Teaching, as many of its practitioners will concede, is largely a process of learning. Especially if you are talking to diverse audiences, one of your most valuable pieces of equipment is ignorance, and preparation is often a matter of clearing the mind. As for ignorance, I flatter myself that I am unusually well qualified in that respect. It is a quality not to be scorned by any mendicant professor as he or she next opens up an Atlas, turns to the sunnier pages and inquires “What do we do now?”

One answer is to return to Morocco next February to organize a weekend creative writing workshop in the lovely hill town of Chefchaouen. Would anybody care to join us?

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What I love about this job, or learning the merits of language

Richard Danson Brown, Professor of English Literature

Four anonymous poems in Middle English: Pearl, Cleanness, Patience and Sir Gawain and the Green Knight. Created: c. 1400, North-West Midlands, Creator, Anonymous. Held by: British Library

One of the things that can be the hardest to explain to people who haven’t worked at the OU is how we teach. I’m not in this post going to get into the debates about teaching media (the pros and cons of digital and print have been energetically debated here and elsewhere recently) but rather want to focus on the pleasurable process of writing material for a new module, since I’ve just finished a first draft – in OU parlance, a D1 – on Sir Gawain and the Green Knight.

This will be part of a new level 2 module, The Novel and Beyond, due for first presentation in 2019.  (Level 2 is what the rest of the sector calls level 5, and again I’m going to resist the allure of a longer discussion of the manifold weirdnesses of OU nomenclature. If the OU were a religion, you’d see the success of its evangelical strategies in the readiness with which its staff adopt these slight but distinct deviations from normal registers: we work in codes which are just aslant of everyone else’s usages).

I mentioned the pleasurable process of drafting material. In the twenty years I’ve worked at the OU, I’ve always found this part of the job uniquely creative and enjoyable because that process is undertaken in a team environment which is typically energetic, questing and supportive. Added to this, the materials we devise will be studied by thousands of students: unlike conventional classroom teaching, OU modules are less ephemeral, being typically taught for around eight to ten years. That means your work – your enthusiasms and sometimes inevitably your errors of emphasis and judgement – will be shared by a large and shifting audience of students. At its best, working on a new module feels like you get the chance to say something perhaps you wouldn’t say elsewhere, about topics which you otherwise wouldn’t have a chance to engage with, to students and colleagues who are highly receptive to your efforts. That means that your register as a writer needs to be more sprightly – more demotic, less buttoned-up – than it would be in a monograph or book chapter.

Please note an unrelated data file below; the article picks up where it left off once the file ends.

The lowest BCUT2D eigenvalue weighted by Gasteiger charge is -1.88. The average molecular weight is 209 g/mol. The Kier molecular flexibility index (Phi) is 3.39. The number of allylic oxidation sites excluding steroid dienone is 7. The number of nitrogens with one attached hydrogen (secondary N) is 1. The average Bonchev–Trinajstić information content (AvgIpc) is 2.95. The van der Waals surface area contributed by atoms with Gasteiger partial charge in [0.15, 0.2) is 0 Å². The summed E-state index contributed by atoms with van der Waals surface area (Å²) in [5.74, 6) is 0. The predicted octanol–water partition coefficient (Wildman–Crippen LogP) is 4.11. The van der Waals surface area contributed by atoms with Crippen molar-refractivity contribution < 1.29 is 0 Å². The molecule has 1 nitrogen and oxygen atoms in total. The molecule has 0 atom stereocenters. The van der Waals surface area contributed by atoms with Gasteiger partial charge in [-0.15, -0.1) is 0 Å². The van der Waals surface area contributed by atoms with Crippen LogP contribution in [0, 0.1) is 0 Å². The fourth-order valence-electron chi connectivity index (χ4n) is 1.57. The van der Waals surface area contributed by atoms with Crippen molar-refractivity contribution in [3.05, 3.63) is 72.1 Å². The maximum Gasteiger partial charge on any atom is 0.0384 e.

This brings me to Sir Gawain and the Green Knight. As a specialist in Renaissance poetry, I often work with medieval texts and writers – Chaucer, Henryson, the Reynard the Fox stories are often on my desk; if pressed, Dante’s Inferno would probably be my Desert Island Book. But I’m not a medievalist, and I hadn’t anticipated getting a Middle English poem onto our curriculum. There are a range of reasons for this. In the dark backward abysm of OU time, a decision was taken that the Literature Department (as it was then) would focus chiefly on texts from the modern and early modern periods, with a smattering of works studied in translation; to all intents and purposes, Literature began with Shakespeare. Much of this was pragmatic: teaching Middle English at a distance was felt to be a step too far, and the staff and practices of the Department developed accordingly.

But new modules promote new ways of thinking. When the team designing The Novel and Beyond started work, we were sure that although we wanted our primary focus to be on prose fiction, we didn’t want that to exclude other genres, other ways of telling stories. After a protracted and increasingly nervous dalliance with Paradise Lost, I thought of Sir Gawain, and in particular Simon Armitage’s scintillating translation – could this be worth a try? It readily fitted into the module’s themes, and everyone was enthusiastic – much more enthusiastic than they were about poor old Milton. In the past couple of months, I have been working on this poem, which students will read in Armitage’s translation, with a smattering of Middle English terms introduced as needed. To adapt a line of Bertilak’s, when Gawain first arrives at the castle, if students listen, they ‘will learn the merits of language’ (l.918).